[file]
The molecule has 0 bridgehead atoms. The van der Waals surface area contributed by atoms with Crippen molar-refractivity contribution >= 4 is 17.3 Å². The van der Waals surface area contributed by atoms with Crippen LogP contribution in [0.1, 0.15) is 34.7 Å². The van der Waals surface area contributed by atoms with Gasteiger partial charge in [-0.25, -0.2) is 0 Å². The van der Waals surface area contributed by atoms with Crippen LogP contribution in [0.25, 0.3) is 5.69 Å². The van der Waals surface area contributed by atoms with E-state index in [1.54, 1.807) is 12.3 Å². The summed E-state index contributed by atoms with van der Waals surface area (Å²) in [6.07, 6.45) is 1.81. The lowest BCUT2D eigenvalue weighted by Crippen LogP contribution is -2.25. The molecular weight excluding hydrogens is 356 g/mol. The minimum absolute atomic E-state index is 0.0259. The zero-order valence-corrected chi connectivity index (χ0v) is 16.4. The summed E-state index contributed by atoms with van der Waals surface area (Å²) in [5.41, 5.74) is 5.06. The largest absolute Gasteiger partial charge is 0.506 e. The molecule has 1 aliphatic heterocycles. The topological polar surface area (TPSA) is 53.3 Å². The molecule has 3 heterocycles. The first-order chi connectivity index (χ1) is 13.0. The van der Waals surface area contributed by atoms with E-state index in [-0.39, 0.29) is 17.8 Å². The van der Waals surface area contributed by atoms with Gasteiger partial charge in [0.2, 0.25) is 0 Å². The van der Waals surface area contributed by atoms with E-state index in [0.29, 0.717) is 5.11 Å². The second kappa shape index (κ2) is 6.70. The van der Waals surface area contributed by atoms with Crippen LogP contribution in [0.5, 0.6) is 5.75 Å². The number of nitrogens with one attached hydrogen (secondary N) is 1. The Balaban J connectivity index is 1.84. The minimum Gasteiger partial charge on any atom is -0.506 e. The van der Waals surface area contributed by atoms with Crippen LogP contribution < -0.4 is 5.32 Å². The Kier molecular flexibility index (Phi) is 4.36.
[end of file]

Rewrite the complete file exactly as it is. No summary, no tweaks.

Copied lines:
The molecule has 0 bridgehead atoms. The van der Waals surface area contributed by atoms with Crippen molar-refractivity contribution >= 4 is 17.3 Å². The van der Waals surface area contributed by atoms with Crippen LogP contribution in [0.1, 0.15) is 34.7 Å². The van der Waals surface area contributed by atoms with Gasteiger partial charge in [-0.25, -0.2) is 0 Å². The van der Waals surface area contributed by atoms with Crippen LogP contribution in [0.25, 0.3) is 5.69 Å². The van der Waals surface area contributed by atoms with E-state index in [1.54, 1.807) is 12.3 Å². The summed E-state index contributed by atoms with van der Waals surface area (Å²) in [6.07, 6.45) is 1.81. The lowest BCUT2D eigenvalue weighted by Crippen LogP contribution is -2.25. The molecular weight excluding hydrogens is 356 g/mol. The minimum absolute atomic E-state index is 0.0259. The zero-order valence-corrected chi connectivity index (χ0v) is 16.4. The summed E-state index contributed by atoms with van der Waals surface area (Å²) in [5.41, 5.74) is 5.06. The largest absolute Gasteiger partial charge is 0.506 e. The molecule has 1 aliphatic heterocycles. The topological polar surface area (TPSA) is 53.3 Å². The molecule has 3 heterocycles. The first-order chi connectivity index (χ1) is 13.0. The van der Waals surface area contributed by atoms with E-state index in [-0.39, 0.29) is 17.8 Å². The van der Waals surface area contributed by atoms with Gasteiger partial charge in [0.2, 0.25) is 0 Å². The van der Waals surface area contributed by atoms with E-state index in [0.29, 0.717) is 5.11 Å². The second kappa shape index (κ2) is 6.70. The van der Waals surface area contributed by atoms with Crippen LogP contribution in [0.5, 0.6) is 5.75 Å². The number of nitrogens with one attached hydrogen (secondary N) is 1. The Balaban J connectivity index is 1.84. The minimum Gasteiger partial charge on any atom is -0.506 e. The van der Waals surface area contributed by atoms with Crippen LogP contribution < -0.4 is 5.32 Å². The Kier molecular flexibility index (Phi) is 4.36.